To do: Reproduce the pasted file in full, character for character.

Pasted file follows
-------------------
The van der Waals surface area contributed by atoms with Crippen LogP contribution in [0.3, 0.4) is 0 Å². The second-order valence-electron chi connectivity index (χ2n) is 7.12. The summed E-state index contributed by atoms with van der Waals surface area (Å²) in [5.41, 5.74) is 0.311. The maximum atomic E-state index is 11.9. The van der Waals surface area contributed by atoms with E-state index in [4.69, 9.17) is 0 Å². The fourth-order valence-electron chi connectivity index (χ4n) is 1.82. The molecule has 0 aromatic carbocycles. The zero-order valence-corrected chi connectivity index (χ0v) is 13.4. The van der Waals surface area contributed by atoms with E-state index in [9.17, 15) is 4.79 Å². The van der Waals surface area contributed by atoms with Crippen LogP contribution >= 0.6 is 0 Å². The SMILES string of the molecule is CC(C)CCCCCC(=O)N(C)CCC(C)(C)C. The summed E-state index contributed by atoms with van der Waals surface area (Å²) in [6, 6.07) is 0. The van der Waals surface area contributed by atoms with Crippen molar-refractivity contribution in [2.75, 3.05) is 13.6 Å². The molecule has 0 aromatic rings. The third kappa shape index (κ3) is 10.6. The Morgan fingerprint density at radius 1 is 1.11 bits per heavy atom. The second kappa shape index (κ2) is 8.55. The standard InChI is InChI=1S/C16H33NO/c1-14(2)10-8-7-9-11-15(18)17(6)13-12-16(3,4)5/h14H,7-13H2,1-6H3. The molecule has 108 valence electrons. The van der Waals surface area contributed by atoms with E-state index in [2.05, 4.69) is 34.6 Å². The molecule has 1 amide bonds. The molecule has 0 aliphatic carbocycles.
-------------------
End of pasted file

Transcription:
The van der Waals surface area contributed by atoms with Crippen LogP contribution in [0.3, 0.4) is 0 Å². The second-order valence-electron chi connectivity index (χ2n) is 7.12. The summed E-state index contributed by atoms with van der Waals surface area (Å²) in [5.41, 5.74) is 0.311. The maximum atomic E-state index is 11.9. The van der Waals surface area contributed by atoms with E-state index in [4.69, 9.17) is 0 Å². The fourth-order valence-electron chi connectivity index (χ4n) is 1.82. The molecule has 0 aromatic carbocycles. The zero-order valence-corrected chi connectivity index (χ0v) is 13.4. The van der Waals surface area contributed by atoms with E-state index in [9.17, 15) is 4.79 Å². The van der Waals surface area contributed by atoms with Crippen LogP contribution >= 0.6 is 0 Å². The SMILES string of the molecule is CC(C)CCCCCC(=O)N(C)CCC(C)(C)C. The summed E-state index contributed by atoms with van der Waals surface area (Å²) in [6, 6.07) is 0. The van der Waals surface area contributed by atoms with Crippen molar-refractivity contribution in [2.75, 3.05) is 13.6 Å². The molecule has 0 aromatic rings. The third kappa shape index (κ3) is 10.6. The Morgan fingerprint density at radius 1 is 1.11 bits per heavy atom. The second kappa shape index (κ2) is 8.55. The standard InChI is InChI=1S/C16H33NO/c1-14(2)10-8-7-9-11-15(18)17(6)13-12-16(3,4)5/h14H,7-13H2,1-6H3. The molecule has 108 valence electrons. The van der Waals surface area contributed by atoms with E-state index in [2.05, 4.69) is 34.6 Å². The molecule has 1 amide bonds. The molecule has 0 aliphatic carbocycles.